The Call of Costa Rica
By Liz Fleming
Costa Rica doesn’t just introduce you to the natural world – she forges a deep, personal bond. It’s the luxury of experience – beyond the beautiful places to stay and the organic cuisine – that this destination gives back to you. I start my Costa Rican adventures with a shore stroll, charmed by little crabs that raise tiny pincers in alarm at my footfalls, scurrying wildly back to their sandy holes, but my real passion, it turns out, is reserved for the sloths.
Sleepy-eyed, lolling creatures, sloths move so slowly that any binocular-jockey can find them. Like big balls of friendly hair caught in the branches, they hang, snooze and occasionally pull a leaf into their lazy mouths. Endearingly, through some wonderful twist of biological whimsy, sloths have perma-smiles. A sloth smile is sweet and gentle and guaranteed to capture your heart. The best place to meet them? The Sloth Sanctuary, about a 30-minute drive from Limón, where a mother lode of sloths is always being nursed back to health. Sloths often fail to cross roads quickly and some even forget to hang onto the trees. Most of the injured heal and are returned to the forest but some can’t survive on their own and become permanent residents of the Sloth Sanctuary. Completely acclimatized to humans, they love to be held. Smiling winningly, a 20-pound sloth wraps his hairy arms around my neck and rests his head on my chest, preparing for what could become a day-long nap. I briefly (and quite crazily) consider importing him to Canada. Perfect pets, sloths digest so slowly that they only need a bathroom break once a week and remain so still that butterflies lay eggs in their fur – eggs which later hatch in a colorful blaze. Can your dog do that?
Hiking, kayaking, zip lining, surfing … whether you spend your days wandering on perfect sandy white beaches, watching sea birds swooping and diving for their lunch beside you, or saddle up for a horseback ride up the side of a volcano to treat yourself to a warm mud bath, you’ll be up close and personal with Mother Nature.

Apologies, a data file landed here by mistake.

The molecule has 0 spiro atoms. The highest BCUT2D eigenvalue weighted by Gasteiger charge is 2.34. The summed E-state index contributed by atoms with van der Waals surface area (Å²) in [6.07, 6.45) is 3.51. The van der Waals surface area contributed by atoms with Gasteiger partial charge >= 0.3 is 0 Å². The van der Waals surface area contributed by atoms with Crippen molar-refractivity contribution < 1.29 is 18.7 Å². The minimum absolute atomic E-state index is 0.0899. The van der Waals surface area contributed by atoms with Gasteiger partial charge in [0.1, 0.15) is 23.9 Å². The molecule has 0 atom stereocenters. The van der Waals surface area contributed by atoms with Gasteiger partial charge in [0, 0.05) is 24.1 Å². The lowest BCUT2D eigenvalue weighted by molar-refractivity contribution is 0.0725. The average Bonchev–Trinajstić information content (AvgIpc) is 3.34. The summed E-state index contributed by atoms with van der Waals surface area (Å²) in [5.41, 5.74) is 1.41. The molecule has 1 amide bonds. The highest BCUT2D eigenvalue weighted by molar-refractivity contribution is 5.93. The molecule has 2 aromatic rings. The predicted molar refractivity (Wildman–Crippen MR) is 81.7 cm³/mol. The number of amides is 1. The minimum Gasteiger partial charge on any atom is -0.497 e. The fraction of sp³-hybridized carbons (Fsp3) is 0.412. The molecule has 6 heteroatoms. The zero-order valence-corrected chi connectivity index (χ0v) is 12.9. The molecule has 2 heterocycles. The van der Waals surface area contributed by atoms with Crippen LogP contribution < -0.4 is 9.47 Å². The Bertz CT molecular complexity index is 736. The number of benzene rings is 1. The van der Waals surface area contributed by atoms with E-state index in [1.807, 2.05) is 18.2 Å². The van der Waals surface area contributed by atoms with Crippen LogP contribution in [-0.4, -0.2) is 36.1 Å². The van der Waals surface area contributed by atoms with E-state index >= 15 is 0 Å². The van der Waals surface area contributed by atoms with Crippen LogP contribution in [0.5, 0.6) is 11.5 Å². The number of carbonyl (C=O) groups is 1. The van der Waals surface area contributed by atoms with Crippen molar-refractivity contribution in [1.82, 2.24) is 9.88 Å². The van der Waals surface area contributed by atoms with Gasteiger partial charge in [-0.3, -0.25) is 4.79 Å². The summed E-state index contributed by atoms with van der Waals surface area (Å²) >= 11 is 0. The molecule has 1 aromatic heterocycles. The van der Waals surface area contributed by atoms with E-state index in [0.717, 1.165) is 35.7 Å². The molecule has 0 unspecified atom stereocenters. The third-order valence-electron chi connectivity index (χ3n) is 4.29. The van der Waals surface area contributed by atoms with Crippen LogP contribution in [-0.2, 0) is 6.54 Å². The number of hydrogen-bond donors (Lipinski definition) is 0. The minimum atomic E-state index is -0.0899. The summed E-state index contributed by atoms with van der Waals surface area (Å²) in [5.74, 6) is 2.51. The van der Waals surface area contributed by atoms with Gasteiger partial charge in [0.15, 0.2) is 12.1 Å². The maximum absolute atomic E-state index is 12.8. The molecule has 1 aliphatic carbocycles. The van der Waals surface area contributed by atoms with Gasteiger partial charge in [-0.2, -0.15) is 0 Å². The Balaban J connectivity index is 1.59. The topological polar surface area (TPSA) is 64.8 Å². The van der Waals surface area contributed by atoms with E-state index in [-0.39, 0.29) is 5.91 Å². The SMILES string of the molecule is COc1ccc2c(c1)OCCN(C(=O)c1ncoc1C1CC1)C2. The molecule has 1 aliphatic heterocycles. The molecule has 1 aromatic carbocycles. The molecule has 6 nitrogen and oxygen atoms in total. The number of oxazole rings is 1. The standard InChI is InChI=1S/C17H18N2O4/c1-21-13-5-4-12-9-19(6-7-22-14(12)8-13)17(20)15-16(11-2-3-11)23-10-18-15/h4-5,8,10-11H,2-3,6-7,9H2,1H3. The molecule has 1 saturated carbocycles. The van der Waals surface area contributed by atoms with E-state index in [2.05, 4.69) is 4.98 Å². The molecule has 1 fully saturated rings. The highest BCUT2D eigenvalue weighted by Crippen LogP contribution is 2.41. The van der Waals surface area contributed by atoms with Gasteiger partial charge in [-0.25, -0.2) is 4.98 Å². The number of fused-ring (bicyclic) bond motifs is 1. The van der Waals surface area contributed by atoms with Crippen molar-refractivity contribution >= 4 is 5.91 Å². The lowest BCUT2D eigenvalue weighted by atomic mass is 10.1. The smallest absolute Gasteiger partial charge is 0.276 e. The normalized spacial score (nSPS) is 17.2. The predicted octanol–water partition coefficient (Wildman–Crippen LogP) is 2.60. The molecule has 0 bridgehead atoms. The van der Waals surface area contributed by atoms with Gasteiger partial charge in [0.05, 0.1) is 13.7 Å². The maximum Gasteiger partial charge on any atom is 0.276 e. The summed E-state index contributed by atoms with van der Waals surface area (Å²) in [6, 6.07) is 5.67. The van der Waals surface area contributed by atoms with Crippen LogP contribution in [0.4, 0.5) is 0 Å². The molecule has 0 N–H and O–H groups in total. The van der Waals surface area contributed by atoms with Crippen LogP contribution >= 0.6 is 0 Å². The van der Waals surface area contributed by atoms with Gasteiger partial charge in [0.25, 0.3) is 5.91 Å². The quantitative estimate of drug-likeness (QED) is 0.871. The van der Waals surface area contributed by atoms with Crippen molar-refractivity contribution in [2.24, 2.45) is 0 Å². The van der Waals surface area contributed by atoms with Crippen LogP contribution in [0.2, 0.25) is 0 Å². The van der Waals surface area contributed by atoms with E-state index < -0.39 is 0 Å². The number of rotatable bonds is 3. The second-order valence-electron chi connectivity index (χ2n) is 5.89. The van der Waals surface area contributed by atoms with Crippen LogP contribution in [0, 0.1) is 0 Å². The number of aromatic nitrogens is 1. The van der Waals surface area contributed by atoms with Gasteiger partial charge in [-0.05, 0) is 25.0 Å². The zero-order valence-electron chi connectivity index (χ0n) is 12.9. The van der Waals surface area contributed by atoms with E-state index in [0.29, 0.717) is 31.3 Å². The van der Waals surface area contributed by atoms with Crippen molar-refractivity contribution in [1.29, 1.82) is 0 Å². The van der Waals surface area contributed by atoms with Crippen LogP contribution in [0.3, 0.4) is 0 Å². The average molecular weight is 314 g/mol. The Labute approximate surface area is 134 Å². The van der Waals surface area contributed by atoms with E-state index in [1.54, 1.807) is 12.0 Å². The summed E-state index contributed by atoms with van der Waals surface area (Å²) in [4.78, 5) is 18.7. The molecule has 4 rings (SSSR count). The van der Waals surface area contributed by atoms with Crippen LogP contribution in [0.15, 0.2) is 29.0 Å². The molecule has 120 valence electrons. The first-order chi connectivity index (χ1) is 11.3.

Although it occupies just .03 percent of the globe’s surface, Costa Rica hosts more than five percent of its biodiversity, has a coastline 800 miles long and more than 120 volcanic formations. Seven are still bubbling, and the Arenal volcano is one of the 10 most active in the world. As the ticos and ticas (Costa Rican men and women) say, it’s “Pura vida.” Pure life.
Wildlife and wildly luxurious experiences go hand in hand in Costa Rica, as I discovered during my mud bath adventure. Though we don’t do it nearly often enough in North America, a good mucky steeping is good for what ails you. I certainly know what’s ailing me when I arrive at the steamy pools on the side of the Miravalles Volcano – my backside. I’ve bounced up the trail on a patient but boney horse. I pull on a bathing suit and slide into the first of several luxuriously tiled pools, heated only by the volcanic ground, but steamy as any hot tub. My muscles uncoil as my skin connects with the warm water. From the trees came the barking of howler monkeys, and we watch for the fluttering of some of the 52 species of local hummingbirds. Less enticing is the prospect of seeing the 750,000 species of insects that live in Costa Rica – particularly the 20,000 different types of spiders – but despite a slight bug phobia, I can’t resist Costa Rica’s wildly natural charm.